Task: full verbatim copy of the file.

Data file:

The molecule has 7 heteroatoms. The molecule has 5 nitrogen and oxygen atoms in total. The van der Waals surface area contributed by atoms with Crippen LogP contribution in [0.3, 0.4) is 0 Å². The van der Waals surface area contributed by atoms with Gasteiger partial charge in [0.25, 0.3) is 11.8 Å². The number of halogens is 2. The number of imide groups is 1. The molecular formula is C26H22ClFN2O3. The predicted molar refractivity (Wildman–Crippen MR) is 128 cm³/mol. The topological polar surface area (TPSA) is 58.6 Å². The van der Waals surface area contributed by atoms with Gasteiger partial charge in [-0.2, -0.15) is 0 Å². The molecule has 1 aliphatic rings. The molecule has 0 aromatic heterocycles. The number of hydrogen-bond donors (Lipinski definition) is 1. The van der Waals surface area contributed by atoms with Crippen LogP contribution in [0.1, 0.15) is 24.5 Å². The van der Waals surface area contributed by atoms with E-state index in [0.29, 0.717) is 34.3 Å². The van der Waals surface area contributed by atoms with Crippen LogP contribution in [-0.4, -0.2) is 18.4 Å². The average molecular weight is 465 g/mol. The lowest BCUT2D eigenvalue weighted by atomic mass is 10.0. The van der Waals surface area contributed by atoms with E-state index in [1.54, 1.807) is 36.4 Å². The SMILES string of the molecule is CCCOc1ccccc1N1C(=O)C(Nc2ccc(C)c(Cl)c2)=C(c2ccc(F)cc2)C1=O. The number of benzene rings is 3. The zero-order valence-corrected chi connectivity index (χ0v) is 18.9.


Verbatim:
The molecule has 7 heteroatoms. The molecule has 5 nitrogen and oxygen atoms in total. The van der Waals surface area contributed by atoms with Crippen LogP contribution in [0.3, 0.4) is 0 Å². The van der Waals surface area contributed by atoms with Gasteiger partial charge in [0.25, 0.3) is 11.8 Å². The number of halogens is 2. The number of imide groups is 1. The molecular formula is C26H22ClFN2O3. The predicted molar refractivity (Wildman–Crippen MR) is 128 cm³/mol. The topological polar surface area (TPSA) is 58.6 Å². The van der Waals surface area contributed by atoms with Gasteiger partial charge in [-0.2, -0.15) is 0 Å². The molecule has 1 aliphatic rings. The molecule has 0 aromatic heterocycles. The number of hydrogen-bond donors (Lipinski definition) is 1. The van der Waals surface area contributed by atoms with Crippen LogP contribution in [0.1, 0.15) is 24.5 Å². The van der Waals surface area contributed by atoms with E-state index in [0.29, 0.717) is 34.3 Å². The van der Waals surface area contributed by atoms with Crippen LogP contribution in [-0.4, -0.2) is 18.4 Å². The average molecular weight is 465 g/mol. The lowest BCUT2D eigenvalue weighted by atomic mass is 10.0. The van der Waals surface area contributed by atoms with E-state index in [1.54, 1.807) is 36.4 Å². The SMILES string of the molecule is CCCOc1ccccc1N1C(=O)C(Nc2ccc(C)c(Cl)c2)=C(c2ccc(F)cc2)C1=O. The number of benzene rings is 3. The zero-order valence-corrected chi connectivity index (χ0v) is 18.9.